Those of us who’ve been in rather closer contact with the nursing profession than we might have liked at various times, know that for them to withdraw their labour, even partially, is a sign of a health service in crisis.

We know too that it is no part of the ambition of ambulance crews to park for lengthy periods outside hospitals instead of responding to callouts.

What we don’t know, and can only guess, is the cumulative effect of having to deploy their skills through a pandemic where they will have seen more death in half a dozen months than they might have expected in six years. Or where some of them will have carried out these duties swaddled in restrictive protective outer clothing, whilst the hard-of-thinking others whined about wearing a mask in a shop.

Seems to me also pretty pointless to intone about training more staff – good idea, but that doesn’t happen overnight. And doesn’t happen at all if you can get more money elsewhere.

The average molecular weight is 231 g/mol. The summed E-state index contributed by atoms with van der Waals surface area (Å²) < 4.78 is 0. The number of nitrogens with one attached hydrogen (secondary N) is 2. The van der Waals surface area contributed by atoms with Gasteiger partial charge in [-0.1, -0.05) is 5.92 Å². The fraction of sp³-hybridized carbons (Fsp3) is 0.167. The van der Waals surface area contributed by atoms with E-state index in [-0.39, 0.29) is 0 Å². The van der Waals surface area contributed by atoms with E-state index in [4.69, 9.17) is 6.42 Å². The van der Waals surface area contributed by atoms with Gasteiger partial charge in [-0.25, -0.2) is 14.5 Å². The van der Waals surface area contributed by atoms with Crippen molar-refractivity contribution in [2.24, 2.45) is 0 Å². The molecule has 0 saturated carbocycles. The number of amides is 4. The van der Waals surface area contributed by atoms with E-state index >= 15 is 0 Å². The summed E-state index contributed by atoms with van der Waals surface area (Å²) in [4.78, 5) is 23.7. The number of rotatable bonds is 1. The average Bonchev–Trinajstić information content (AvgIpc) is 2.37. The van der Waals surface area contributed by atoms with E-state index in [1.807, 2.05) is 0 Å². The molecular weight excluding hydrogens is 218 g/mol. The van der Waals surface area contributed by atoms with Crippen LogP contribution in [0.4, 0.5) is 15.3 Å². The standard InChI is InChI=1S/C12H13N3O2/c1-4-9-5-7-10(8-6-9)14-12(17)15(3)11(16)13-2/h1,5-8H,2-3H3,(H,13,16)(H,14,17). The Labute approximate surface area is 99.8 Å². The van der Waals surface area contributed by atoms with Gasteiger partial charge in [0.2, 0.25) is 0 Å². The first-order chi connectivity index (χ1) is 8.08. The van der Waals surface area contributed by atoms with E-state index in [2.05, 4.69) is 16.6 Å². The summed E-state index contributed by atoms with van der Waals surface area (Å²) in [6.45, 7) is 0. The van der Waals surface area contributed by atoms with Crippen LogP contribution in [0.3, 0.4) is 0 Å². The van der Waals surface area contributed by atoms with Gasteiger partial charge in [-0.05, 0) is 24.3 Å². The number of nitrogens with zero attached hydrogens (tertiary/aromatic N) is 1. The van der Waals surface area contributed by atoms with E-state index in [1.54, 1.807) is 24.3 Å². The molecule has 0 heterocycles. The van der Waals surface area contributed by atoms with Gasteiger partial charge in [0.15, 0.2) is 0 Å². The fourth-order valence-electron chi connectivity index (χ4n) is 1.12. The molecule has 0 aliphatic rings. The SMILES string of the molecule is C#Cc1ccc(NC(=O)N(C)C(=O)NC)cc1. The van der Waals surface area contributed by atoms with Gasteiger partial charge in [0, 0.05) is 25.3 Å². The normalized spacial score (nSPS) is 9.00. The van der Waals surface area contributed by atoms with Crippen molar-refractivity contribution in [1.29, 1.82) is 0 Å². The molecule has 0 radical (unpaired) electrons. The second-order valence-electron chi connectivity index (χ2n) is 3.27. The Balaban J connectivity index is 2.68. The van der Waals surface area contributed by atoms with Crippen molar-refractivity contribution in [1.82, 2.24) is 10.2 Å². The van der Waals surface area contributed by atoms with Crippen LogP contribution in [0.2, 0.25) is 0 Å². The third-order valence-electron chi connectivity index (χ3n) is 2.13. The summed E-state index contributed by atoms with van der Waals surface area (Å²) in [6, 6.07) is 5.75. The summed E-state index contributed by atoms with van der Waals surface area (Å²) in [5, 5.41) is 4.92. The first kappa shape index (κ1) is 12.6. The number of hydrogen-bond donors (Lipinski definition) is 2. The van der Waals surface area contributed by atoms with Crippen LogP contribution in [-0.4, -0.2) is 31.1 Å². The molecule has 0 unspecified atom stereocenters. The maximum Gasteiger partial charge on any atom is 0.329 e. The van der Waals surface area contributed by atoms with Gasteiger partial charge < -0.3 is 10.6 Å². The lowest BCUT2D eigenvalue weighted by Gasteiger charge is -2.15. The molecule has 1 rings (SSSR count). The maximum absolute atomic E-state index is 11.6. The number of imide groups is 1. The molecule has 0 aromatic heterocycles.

I was appalled to learn that some hospitals had food banks for their staff who couldn’t afford canteen prices.

If the last few years taught us anything it’s sure who really matters in this life; the medical profession, the care home staff, the folks who drove buses and vans through the pandemic.

If we can’t, or won’t, look after the folk who have looked after us then we really are stuffed.